By Spencer McDonald
We also discussed the other “non-professional” drivers in their company — employees who drive many kilometres every year to do their job.
When I asked what they were doing to keep these employees safe, the answer shocked me: “We never really thought about that,” he said.
This organization is one of the best in terms of customer service, employee morale and relations, and was recognized as one of Canada’s Safest Employers. And yet, for employees who drive personal and company vehicles from time to time in the course of their duties, nothing is being done to ensure their safety on the road — not even checking whether employees are licensed or doing annual checks of their driving records.
It was just never considered.
This company is not alone. Too many employers fail to recognize that if they send their employees out on the road, they are driving as part of the job. While driving may not be the principal part of their job, they are driving as part of their profession and may be woefully unprepared to safely execute this duty in the environment and vehicles required.
But, you may say, if these workers have current licences they must be competent. Not necessarily.
In order to become licensed, one must pass certain tests, typically a knowledge test followed by at least one driving test (in some jurisdictions, two road tests are required). The road test may have been conducted when the worker was a teenager and upon passing, their driving skills will never be looked at again until they participate in a corporate driver safety program, get flagged in the system for excessive violations or hit their senior years when retesting may occur.
To complicate matters further, road tests are available in even the smallest of communities and may be taken in the smallest of cars, and yet, a passing mark yields a licence that permits the holder to drive any sized vehicle in that licence class in downtown Toronto, Detroit, Montreal, Los Angeles or Vancouver.
Think about it: You take your road test in the tiny interior town of Sparwood, B.C., in a Smart Car. Next thing you know, your new job has you driving a service van or full-size car or pick-up in downtown Edmonton. How on earth can we think this person has been prepared to meet the challenge? Yet, if they fail to measure up and have an incident or accident, we may blame them for not taking enough care or not being defensive enough.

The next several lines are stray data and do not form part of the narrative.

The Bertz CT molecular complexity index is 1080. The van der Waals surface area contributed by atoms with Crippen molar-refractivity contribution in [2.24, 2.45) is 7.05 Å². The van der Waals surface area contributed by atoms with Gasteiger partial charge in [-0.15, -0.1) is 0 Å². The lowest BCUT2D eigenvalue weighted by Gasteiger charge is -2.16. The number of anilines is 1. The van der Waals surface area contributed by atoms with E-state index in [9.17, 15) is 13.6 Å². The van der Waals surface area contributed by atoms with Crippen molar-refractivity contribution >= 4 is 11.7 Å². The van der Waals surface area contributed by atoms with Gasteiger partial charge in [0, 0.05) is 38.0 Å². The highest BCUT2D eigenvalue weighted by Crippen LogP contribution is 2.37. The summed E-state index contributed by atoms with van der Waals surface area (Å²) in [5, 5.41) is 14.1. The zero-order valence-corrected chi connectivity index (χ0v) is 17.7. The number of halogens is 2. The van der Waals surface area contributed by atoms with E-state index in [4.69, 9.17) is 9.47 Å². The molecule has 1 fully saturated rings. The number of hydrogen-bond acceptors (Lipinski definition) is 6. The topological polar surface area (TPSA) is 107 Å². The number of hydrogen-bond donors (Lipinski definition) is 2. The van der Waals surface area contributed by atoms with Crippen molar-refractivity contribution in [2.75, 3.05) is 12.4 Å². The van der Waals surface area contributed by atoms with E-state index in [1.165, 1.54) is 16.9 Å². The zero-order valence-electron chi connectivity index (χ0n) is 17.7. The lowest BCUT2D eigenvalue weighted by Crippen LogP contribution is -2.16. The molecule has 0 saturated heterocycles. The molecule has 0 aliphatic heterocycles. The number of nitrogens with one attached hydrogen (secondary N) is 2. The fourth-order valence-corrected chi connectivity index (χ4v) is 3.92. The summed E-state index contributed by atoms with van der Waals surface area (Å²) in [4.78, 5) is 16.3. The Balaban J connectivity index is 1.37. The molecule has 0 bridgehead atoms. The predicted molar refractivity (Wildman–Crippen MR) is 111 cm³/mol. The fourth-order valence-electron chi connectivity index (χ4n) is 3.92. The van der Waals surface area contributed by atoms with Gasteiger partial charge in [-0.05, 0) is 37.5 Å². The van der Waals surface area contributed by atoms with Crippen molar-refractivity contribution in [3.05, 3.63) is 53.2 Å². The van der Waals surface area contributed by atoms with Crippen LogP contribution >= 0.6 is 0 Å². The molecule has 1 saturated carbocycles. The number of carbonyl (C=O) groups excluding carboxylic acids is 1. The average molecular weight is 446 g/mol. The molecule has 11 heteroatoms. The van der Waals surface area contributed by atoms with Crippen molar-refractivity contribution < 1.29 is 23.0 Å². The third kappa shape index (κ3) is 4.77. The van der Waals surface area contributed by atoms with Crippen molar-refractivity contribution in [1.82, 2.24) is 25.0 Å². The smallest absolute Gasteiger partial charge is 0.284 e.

What other occupational duty that exposes employees to high risk requires no initial or refresher training or recertification? Even first aid requires regular re-training and qualification. Furthermore, driving remains to be the most probable activity to result in an injury incident on the job.
Our conversation really got interesting for me when I mentioned that due diligence would be to at least require an annual driver record check, permitting a maximum number of penalty points and provision for some remedial action if this number was exceeded.
This is where it really hit me. My enlightened safety professional colleague asked how we should distinguish between on-the-job tickets and off-the-job tickets.
My response was: The same way that you distinguish between criminal activity on or off the job, you require responsible and legal behaviour among your employees on or off the job.
Driving infractions off the job are equally relevant. Would you hire someone convicted of embezzlement, while off the job, to work in your accounting department?
Employers can enhance employee safety and demonstrate due diligence with a few simple steps:
- Check driving records of employees who must drive as part of their duties. Perform this prior to hiring and regularly after that (annual is recommended).
- Upon hiring, ensure employees are capable, and not simply licensed, by evaluating their driving skills in the vehicle that will be used for work and in the same environment. Set a baseline and determine if training is required.
- Do the necessary training, if indicated.
- Provide regular refresher and/or upgrade training as well as specialty training, where indicated (such as winter driving or four-wheel-drive training). ?
There are some outstanding and progressive companies that are truly showing the way by embracing driver safety issues and addressing them this way in their occupational health and safety programs (you know who you are).
[span style="font-family: Arial;"]For everyone else, let’s make a start today towards reducing the risk in this most risky of work activities.
Spencer McDonald is the president and founder of Thinking Driver, a driver training and development company in Surrey, B.C. Spencer’s formal education is in psychology and motivation, and has brought these fields together with road safety and education to develop attitude-based driver safety programs. Visit www.thinkingdriver.com
for more information.